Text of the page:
3Roles of Information Systems AutomatesInformatesInnovates/Transforms
4eBusiness Key Concepts eBusiness the strategy of how to automate old business models with the aid of technology to maximize customer valueeCommerce the process of buying and selling over digital media (e.g., Internet)eCRM (eCustomer Relationship Management) the process of building,sustaining, and improving eBusiness relationships with existing and potential customers through digital media
5eBusiness Processes WHY Customer Relationship WHATRedesign Business Processes (Outside-In)HOWApplying Technology
6By Michiyo Nakamoto, Financial Times, Nov. 23, 1999 Why e-Business?The Information economy will make all organizations reassess their positions with respect to their customers-supplier relationship.“e-Business is bound to come and unless we are able to cope with the changes in this world, our competitiveness will decline.”this is a clear testament to the power of the new information-based economy and a warning to all companies that inertia must be overcome and change embraced.By Michiyo Nakamoto, Financial Times, Nov. 23, 1999
7Revolution, Revolution ... The e-Business revolution is impossible to ignore.It is transforming businesses in virtually every industry and reshaping the global economy.Organizational structures and operational practices that have served business well since the Industrial Revolution are suddenly obsolete.
8Revolution, Revolution (continued) The entrenched distribution networks that once served as formidable barriers to competition may suddenly become liabilities, unable to respond to the new demands of the marketplace.The e-Business revolution is as fundamental a change to current society as the industrial revolution was to its preceding agrarian society.
9e-Business ...The heart of e-business is interconnectivity and interaction.The ability to reach more people while sharing information of increasing richness creates new opportunities for value creation in areas such as marketing, customer service, and operations.
10e-Business (continued) In this new world, status quo is not an option. Companies have to reinvent themselves to survive.Given the fast pace of e-business change, actions that once took years to accomplish must now be done in months or weeks.
11Planning is everything ... VisiondevelopCustomers,market,competitionguideStrategycreateTacticProducts,Services
12Figure: Stages of e-Business (or IS) Project Strategic Planning Vision MissionPoliciesGoalsMetricsValuesTimeHorizonObjectivesStrategiesTacticsFigure:Stages ofe-Business(or IS)ProjectStrategicPlanningVision: A vision is what an organization wants it to be, and it is a message that every employee should not only hear, but should also believe in. The company’s vision is about its values, beliefs, quality, and the future.Mission : A statement of the basic purpose or purposes for which the organization exists. It tell an organization what it is, why it exists, and the unique contribution it can take (what it does not do, as well as what it does). For example, the utility company could be: "To supply energy to consumers.”Goals vs. Objectives: Broad statements of the ends the organization intends to accomplish in order to fulfill its mission. Objectives are more specific, measurable elements of a goal. For example, the utility company might have increased profitability and energy utilization as goals, measured by objectives such as specific increases in earnings per share and kilowatt hours used.Strategies vs. Tactics: Strategies are general approaches that show how goals should be achieved, and tactics are more specific guides to actions that would implement strategies. For example, a company strategy of "becoming the low-cost producer in its industry" would probably require a tactic such as increasing investments in automation.Policies: General guidelines that direct and constrain decision making within an organization. For example, many organizations have a policy of "promoting from within" that guides managers in filling job openings that occur. Policies are implemented by rules and procedures which are more specific statements that direct decision making. For example, procedures to follow in hiring employees, and rules protecting employee job rights, wold help implement a policy of promoting from within an organization.Strategic Planning: It deals with the development of an organization's mission, goals, strategies, and policies.Tactical Planning: It involves the design of tactics, the setting of objectives, and the development of procedures, rules, schedules, and budgets.Operational Planning: It is a planning done on a short-term basis to implement and control day-to-day operations.NTM -12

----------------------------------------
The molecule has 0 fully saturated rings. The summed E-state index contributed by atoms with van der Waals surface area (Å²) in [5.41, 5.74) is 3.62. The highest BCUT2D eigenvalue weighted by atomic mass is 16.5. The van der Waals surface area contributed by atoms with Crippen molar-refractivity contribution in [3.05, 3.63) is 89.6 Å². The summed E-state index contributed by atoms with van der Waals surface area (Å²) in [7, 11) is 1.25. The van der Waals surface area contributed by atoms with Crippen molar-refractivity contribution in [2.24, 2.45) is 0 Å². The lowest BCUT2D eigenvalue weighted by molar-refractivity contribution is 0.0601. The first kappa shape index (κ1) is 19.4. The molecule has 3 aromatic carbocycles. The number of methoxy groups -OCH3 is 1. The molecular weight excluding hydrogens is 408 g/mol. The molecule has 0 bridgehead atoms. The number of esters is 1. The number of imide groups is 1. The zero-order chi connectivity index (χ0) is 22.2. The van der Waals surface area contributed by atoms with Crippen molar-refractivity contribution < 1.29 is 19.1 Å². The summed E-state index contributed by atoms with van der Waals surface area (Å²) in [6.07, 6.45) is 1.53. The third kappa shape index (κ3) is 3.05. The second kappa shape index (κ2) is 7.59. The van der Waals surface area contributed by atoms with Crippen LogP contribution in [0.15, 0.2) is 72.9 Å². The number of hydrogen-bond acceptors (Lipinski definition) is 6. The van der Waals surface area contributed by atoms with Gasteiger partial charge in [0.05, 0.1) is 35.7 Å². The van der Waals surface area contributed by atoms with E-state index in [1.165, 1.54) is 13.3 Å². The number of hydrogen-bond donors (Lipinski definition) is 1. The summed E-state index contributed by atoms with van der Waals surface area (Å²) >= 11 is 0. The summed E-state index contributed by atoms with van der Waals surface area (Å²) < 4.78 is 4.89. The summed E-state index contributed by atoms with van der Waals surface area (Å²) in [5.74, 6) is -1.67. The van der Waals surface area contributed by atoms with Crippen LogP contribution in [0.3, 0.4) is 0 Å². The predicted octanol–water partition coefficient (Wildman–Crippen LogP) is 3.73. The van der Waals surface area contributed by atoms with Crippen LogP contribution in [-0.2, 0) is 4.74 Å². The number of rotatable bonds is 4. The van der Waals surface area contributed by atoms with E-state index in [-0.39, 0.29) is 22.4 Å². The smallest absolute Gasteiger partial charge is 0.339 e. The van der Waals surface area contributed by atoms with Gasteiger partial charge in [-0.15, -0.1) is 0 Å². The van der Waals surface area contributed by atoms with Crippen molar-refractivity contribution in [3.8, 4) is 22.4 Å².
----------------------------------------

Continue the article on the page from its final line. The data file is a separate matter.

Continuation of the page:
13IT Planning: The Relationship Between Business, IS, and IT Strategies
14PORTER’S FIVE COMPETITIVE FORCES MODEL ThreatsNEW MARKET ENTRANTSSUBSTITUTE PRODUCTS & SERVICESTHE FIRMTRADITIONAL COMPETITORSSUPPLIERSCUSTOMERSBargaining powerNDr. Chen, The Trends of the Information Systems TechnologyTM -14
15Porter’s Competitive Forces Strategies Cost leadershipDifferentiationFocusExpanded generic strategiesStrategic positioning (e.g., internal efficiency)Customer serviceand my own view ...InnovationDr. Chen, The Trends of the Information Systems Technology
16STRATEGIC ROLE OF INFORMATION SYSTEMS STRATEGIC INFORMATION SYSTEM:CAN CHANGE GOALS, OPERATIONSPRODUCTS, SERVICESENVIRONMENTTO GAIN COMPETITIVE ADVANTAGE2.23Dr. Chen, The Trends of the Information Systems Technology
17Use of Porter’s Model List players Analyze business drivers Devise a strategyInvestigate supportive information technologiesNDr. Chen, The Trends of the Information Systems Technology
18The Value Chain ModelThe model views the firm as a series or "chain" of basic activities that add a margin of value to a firm's products or services, indicating where IS can best be applied to achieve a competitive advantage.NDr. Chen, The Trends of the Information Systems Technology